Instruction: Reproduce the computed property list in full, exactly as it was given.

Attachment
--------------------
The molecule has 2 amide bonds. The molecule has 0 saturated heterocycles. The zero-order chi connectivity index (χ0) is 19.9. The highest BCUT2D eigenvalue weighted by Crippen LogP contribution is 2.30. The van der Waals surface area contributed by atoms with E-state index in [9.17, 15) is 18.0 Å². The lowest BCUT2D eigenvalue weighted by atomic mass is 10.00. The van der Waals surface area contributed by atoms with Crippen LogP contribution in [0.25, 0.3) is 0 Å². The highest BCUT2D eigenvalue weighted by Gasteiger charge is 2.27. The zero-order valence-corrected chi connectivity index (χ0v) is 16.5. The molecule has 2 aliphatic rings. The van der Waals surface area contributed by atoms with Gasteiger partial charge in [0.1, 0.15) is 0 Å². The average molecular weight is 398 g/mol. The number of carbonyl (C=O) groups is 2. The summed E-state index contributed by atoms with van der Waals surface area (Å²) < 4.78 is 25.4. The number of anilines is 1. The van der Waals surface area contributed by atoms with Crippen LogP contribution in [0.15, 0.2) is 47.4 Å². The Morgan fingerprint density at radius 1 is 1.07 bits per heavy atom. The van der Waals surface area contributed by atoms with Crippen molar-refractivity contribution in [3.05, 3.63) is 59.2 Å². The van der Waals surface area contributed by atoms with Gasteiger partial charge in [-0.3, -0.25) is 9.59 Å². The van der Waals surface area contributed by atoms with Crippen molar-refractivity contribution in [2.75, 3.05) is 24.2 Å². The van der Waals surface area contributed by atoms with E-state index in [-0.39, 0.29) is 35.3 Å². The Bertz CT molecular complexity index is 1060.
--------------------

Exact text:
The molecule has 2 amide bonds. The molecule has 0 saturated heterocycles. The zero-order chi connectivity index (χ0) is 19.9. The highest BCUT2D eigenvalue weighted by Crippen LogP contribution is 2.30. The van der Waals surface area contributed by atoms with E-state index in [9.17, 15) is 18.0 Å². The lowest BCUT2D eigenvalue weighted by atomic mass is 10.00. The van der Waals surface area contributed by atoms with Crippen LogP contribution in [0.25, 0.3) is 0 Å². The highest BCUT2D eigenvalue weighted by Gasteiger charge is 2.27. The zero-order valence-corrected chi connectivity index (χ0v) is 16.5. The molecule has 2 aliphatic rings. The van der Waals surface area contributed by atoms with Gasteiger partial charge in [0.1, 0.15) is 0 Å². The average molecular weight is 398 g/mol. The number of carbonyl (C=O) groups is 2. The summed E-state index contributed by atoms with van der Waals surface area (Å²) < 4.78 is 25.4. The number of anilines is 1. The van der Waals surface area contributed by atoms with Crippen LogP contribution in [0.15, 0.2) is 47.4 Å². The Morgan fingerprint density at radius 1 is 1.07 bits per heavy atom. The van der Waals surface area contributed by atoms with Crippen molar-refractivity contribution in [3.05, 3.63) is 59.2 Å². The van der Waals surface area contributed by atoms with Gasteiger partial charge in [-0.3, -0.25) is 9.59 Å². The van der Waals surface area contributed by atoms with Crippen molar-refractivity contribution in [2.75, 3.05) is 24.2 Å². The van der Waals surface area contributed by atoms with E-state index in [-0.39, 0.29) is 35.3 Å². The Bertz CT molecular complexity index is 1060.